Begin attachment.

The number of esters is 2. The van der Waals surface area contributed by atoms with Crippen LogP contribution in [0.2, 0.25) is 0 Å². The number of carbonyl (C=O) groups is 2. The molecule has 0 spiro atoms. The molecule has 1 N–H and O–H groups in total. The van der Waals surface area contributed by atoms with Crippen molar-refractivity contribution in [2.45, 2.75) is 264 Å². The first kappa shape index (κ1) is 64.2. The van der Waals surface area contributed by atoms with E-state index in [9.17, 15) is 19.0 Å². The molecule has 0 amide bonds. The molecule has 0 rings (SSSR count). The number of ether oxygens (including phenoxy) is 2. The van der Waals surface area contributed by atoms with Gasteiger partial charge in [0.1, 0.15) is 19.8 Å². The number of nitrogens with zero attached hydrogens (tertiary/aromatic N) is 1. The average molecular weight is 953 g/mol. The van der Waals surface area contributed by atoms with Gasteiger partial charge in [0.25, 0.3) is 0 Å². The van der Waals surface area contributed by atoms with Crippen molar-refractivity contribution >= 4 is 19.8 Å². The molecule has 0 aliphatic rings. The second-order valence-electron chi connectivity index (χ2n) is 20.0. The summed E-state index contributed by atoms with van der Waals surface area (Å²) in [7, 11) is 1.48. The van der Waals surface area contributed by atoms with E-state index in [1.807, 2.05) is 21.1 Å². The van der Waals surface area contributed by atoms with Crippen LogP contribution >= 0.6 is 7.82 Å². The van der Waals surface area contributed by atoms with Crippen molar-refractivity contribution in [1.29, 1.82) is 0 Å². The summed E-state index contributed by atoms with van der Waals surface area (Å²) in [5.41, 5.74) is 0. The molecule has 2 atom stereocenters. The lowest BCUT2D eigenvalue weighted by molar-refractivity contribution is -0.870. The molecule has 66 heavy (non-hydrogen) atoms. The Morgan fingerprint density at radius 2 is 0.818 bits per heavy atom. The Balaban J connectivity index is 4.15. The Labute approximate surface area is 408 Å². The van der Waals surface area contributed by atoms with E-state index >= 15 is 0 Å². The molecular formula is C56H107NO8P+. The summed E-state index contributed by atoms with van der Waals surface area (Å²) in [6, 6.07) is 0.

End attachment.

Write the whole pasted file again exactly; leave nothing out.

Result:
The number of esters is 2. The van der Waals surface area contributed by atoms with Crippen LogP contribution in [0.2, 0.25) is 0 Å². The number of carbonyl (C=O) groups is 2. The molecule has 0 spiro atoms. The molecule has 1 N–H and O–H groups in total. The van der Waals surface area contributed by atoms with Crippen molar-refractivity contribution in [2.45, 2.75) is 264 Å². The first kappa shape index (κ1) is 64.2. The van der Waals surface area contributed by atoms with E-state index in [9.17, 15) is 19.0 Å². The molecule has 0 amide bonds. The molecule has 0 rings (SSSR count). The number of ether oxygens (including phenoxy) is 2. The van der Waals surface area contributed by atoms with Gasteiger partial charge in [0.1, 0.15) is 19.8 Å². The number of nitrogens with zero attached hydrogens (tertiary/aromatic N) is 1. The average molecular weight is 953 g/mol. The van der Waals surface area contributed by atoms with Gasteiger partial charge in [0.25, 0.3) is 0 Å². The van der Waals surface area contributed by atoms with Crippen molar-refractivity contribution >= 4 is 19.8 Å². The molecule has 0 aliphatic rings. The second-order valence-electron chi connectivity index (χ2n) is 20.0. The summed E-state index contributed by atoms with van der Waals surface area (Å²) in [7, 11) is 1.48. The van der Waals surface area contributed by atoms with E-state index in [1.807, 2.05) is 21.1 Å². The van der Waals surface area contributed by atoms with Crippen LogP contribution >= 0.6 is 7.82 Å². The van der Waals surface area contributed by atoms with Crippen molar-refractivity contribution in [1.29, 1.82) is 0 Å². The summed E-state index contributed by atoms with van der Waals surface area (Å²) in [5.41, 5.74) is 0. The molecule has 2 atom stereocenters. The lowest BCUT2D eigenvalue weighted by molar-refractivity contribution is -0.870. The molecule has 66 heavy (non-hydrogen) atoms. The Morgan fingerprint density at radius 2 is 0.818 bits per heavy atom. The Balaban J connectivity index is 4.15. The Labute approximate surface area is 408 Å². The van der Waals surface area contributed by atoms with E-state index >= 15 is 0 Å². The molecular formula is C56H107NO8P+. The summed E-state index contributed by atoms with van der Waals surface area (Å²) in [6, 6.07) is 0.